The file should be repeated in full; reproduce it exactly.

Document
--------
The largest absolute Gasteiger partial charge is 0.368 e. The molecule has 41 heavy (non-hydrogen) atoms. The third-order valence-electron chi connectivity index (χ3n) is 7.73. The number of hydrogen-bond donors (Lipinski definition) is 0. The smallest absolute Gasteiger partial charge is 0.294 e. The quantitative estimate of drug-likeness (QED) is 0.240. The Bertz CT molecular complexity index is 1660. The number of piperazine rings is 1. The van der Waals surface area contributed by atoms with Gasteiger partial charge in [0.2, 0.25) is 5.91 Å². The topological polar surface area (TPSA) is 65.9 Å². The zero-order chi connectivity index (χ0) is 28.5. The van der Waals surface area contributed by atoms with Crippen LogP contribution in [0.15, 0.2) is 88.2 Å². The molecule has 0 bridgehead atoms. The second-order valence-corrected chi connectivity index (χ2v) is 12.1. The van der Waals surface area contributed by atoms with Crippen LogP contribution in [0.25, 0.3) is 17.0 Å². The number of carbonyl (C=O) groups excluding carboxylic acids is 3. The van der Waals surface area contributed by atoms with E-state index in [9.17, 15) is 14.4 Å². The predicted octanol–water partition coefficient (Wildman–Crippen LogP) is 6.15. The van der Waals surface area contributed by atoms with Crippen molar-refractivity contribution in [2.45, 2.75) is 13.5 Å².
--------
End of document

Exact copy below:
The largest absolute Gasteiger partial charge is 0.368 e. The molecule has 41 heavy (non-hydrogen) atoms. The third-order valence-electron chi connectivity index (χ3n) is 7.73. The number of hydrogen-bond donors (Lipinski definition) is 0. The smallest absolute Gasteiger partial charge is 0.294 e. The quantitative estimate of drug-likeness (QED) is 0.240. The Bertz CT molecular complexity index is 1660. The number of piperazine rings is 1. The van der Waals surface area contributed by atoms with Gasteiger partial charge in [0.2, 0.25) is 5.91 Å². The topological polar surface area (TPSA) is 65.9 Å². The zero-order chi connectivity index (χ0) is 28.5. The van der Waals surface area contributed by atoms with Crippen LogP contribution in [0.15, 0.2) is 88.2 Å². The molecule has 0 bridgehead atoms. The second-order valence-corrected chi connectivity index (χ2v) is 12.1. The van der Waals surface area contributed by atoms with Crippen LogP contribution in [0.25, 0.3) is 17.0 Å². The number of carbonyl (C=O) groups excluding carboxylic acids is 3. The van der Waals surface area contributed by atoms with E-state index in [9.17, 15) is 14.4 Å². The predicted octanol–water partition coefficient (Wildman–Crippen LogP) is 6.15. The van der Waals surface area contributed by atoms with Crippen molar-refractivity contribution in [2.45, 2.75) is 13.5 Å².